DISCLAIMER: This is not a real gun, nor can it be made into a real gun. It’s an Airsoft replica that fires small plastic BB’s used for games. I am a registered UKARA member and so was the customer who requested this conversion.
So this was a really interesting and challenging conversion job. I was given a brand new (not even been fired) full metal airsoft shotgun and asked to make it into a post-apocalyptic looking thing in the style of Max Max, Waterworld and Fallout.
The handle and pump are both plastic, but the body is entirely metal, which gave me an idea and an opportunity to try out something my partner bought me last year but I’ve never found anything worthy of using the stuff on yet. It’s called “Swellegant” and essentially it’s a chemical that you put on metal and it ages that metal, a ‘patina’ as it’s called in the trade. She also got me a second set of Swellegant stuff that’s metal coating paint, basically paint with metal in it that you can use to coat non-metal things and then put the patina on afterwards.
I decided it was no guts no glory time and stripped off the pump to make it easier to sand the body down. I took parts of it down to the metal and some parts I left the paint on. I took less off the barrel and took a lot off the receiver section. then I added Swelegant to get the aged metal patina, I used a few different application techniques and a couple of different chemicals to build up layers of ‘age’ in the metal. The great thing is that because it’s actually aging the top layer of the metal, it doesn’t come off unless you scratch or sand it down (just like if it were really aged), so it’s more robust than paint.
I was conscious that this was a ‘working’ airsoft gun, not a display piece, so I was always very careful to leave any functional areas alone, certainly when adding the grime. If this was a display item or for cosplay, I’d have gone a bit more to town, but I know how roughly airsoft guns are treated and I didn’t want parts of it go get chipped off easily or some arty embellishment actually make the gun hard to use.
With this in mind, my next job was doing something with the handle. Since it was plastic I didn’t want to fake it looking like metal, so doing it rusty or something didn’t make sense. Instead I opted for a layer of grime and dirt and a wrapped handle, but first, I had a different problem. The whole gun was still looking too new, despite the patina on the body. I took a hammer to it (very carefully) and put some dings into the plastic and metal parts, then I used a blunt knife and added scratches and little nicks where I felt they’ve accumulate from days, years, of use and abuse fighting radioacive mutants and road bandits stealing guzzoline. After all this I sanded down the pump quite a lot, especially the underside, I wanted it to look almost worn smooth by our hero’s hands.
In some of the piles of “stuff that will be useful one day” I have a bag of belts and things that I occasionally buy from charity shops and army surplus, they are often useful for various things. In my bag I found a belt made of leather plates and with long leather cords to tie it togehter, I decided this would make a great strap, imagining that our wasteland wanderer may have traded for it along the way, and hoped it wasn’t made from human leather. The shotgun also came with 4 shells (which hold the BB’s as a very cool looking magazine). I used some scraps of swede I had left over from a job years ago to make a little four loop shell holder and used some of the long leather ties from the belt/strap to tie it to the strap itself.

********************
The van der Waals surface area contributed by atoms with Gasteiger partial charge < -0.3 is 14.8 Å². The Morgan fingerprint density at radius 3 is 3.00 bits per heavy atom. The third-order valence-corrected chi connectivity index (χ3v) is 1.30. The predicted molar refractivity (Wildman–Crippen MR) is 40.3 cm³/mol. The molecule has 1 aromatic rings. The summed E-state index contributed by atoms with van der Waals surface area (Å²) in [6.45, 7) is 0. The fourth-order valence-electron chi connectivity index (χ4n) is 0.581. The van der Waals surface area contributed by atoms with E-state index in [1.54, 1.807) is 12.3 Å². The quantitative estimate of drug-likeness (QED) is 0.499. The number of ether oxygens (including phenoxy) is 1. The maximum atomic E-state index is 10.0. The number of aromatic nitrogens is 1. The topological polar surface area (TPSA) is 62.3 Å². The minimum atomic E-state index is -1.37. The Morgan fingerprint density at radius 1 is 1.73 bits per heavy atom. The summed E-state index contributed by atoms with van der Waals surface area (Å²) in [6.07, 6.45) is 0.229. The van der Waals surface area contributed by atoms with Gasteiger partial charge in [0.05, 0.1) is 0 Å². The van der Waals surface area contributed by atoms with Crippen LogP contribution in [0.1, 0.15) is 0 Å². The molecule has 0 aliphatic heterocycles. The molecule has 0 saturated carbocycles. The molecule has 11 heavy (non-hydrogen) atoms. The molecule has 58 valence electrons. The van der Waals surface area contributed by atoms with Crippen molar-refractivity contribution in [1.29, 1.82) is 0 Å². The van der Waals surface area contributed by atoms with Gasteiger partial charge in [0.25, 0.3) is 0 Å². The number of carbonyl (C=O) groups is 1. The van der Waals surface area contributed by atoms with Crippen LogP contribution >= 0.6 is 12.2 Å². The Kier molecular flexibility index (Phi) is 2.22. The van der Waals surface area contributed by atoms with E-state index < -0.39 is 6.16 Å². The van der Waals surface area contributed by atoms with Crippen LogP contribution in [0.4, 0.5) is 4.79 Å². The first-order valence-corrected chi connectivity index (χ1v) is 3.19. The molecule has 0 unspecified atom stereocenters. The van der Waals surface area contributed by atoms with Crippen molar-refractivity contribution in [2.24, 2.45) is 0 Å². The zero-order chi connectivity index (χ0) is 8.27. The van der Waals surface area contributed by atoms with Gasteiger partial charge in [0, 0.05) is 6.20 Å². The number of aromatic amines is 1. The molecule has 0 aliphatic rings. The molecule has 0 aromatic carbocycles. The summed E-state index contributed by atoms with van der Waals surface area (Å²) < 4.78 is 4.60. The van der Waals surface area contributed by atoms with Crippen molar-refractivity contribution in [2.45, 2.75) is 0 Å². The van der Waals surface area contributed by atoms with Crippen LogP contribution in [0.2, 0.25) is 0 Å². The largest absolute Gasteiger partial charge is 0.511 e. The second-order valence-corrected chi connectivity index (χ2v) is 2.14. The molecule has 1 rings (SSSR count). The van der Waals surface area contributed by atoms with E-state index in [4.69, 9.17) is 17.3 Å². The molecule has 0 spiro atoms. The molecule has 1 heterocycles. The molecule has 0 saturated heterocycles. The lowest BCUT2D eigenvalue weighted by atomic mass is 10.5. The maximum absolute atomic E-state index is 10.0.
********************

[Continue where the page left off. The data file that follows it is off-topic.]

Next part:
I repainted one shell yellow, to make it look different, like our hero had been scavenging them rather than just getting them from a box. I also used the Swellegant metal paint to add brass to the base of three shells (the fourth is a different make and already had an awesome shiny brass base, which I left alone), then I used the Swellegant to add patina to those, again to make them look like they’ve been found somewhere.
The dirt and grime and rust along the barrel, grips in the pump and in various other places I built up using dirt from my garden, glue and sand. I kid you not, it’s real grime. I then did a lot of airbrushing with browns, reds, yellows, pale colours and generally anything I thought looked right for the part to get everything nice and dirty and apocalyptic. The wrapped handle is actually an old painting cloth that I thought looked pretty awesome. The charms hanging from the handle loop are beads from an old bracelet I found in a charity shop, woven into a strip of electrical cord and finished with some steel wire, I figured it was the kind of thing our hero might have picked up as a reward from someone, maybe someone who couldn’t pay, or it was a wasteland charm to bring luck. I did some weathering on the leather strap with oil paints just to take off the new shine it had, and then carefully painted matt clearcoat over the grime sections to seal them and help them stick.
As you probably well know by now, I’m pretty bad at taking photos, and this was particularly hard to take photos of, I think the actual thing looks a lot better than it does here.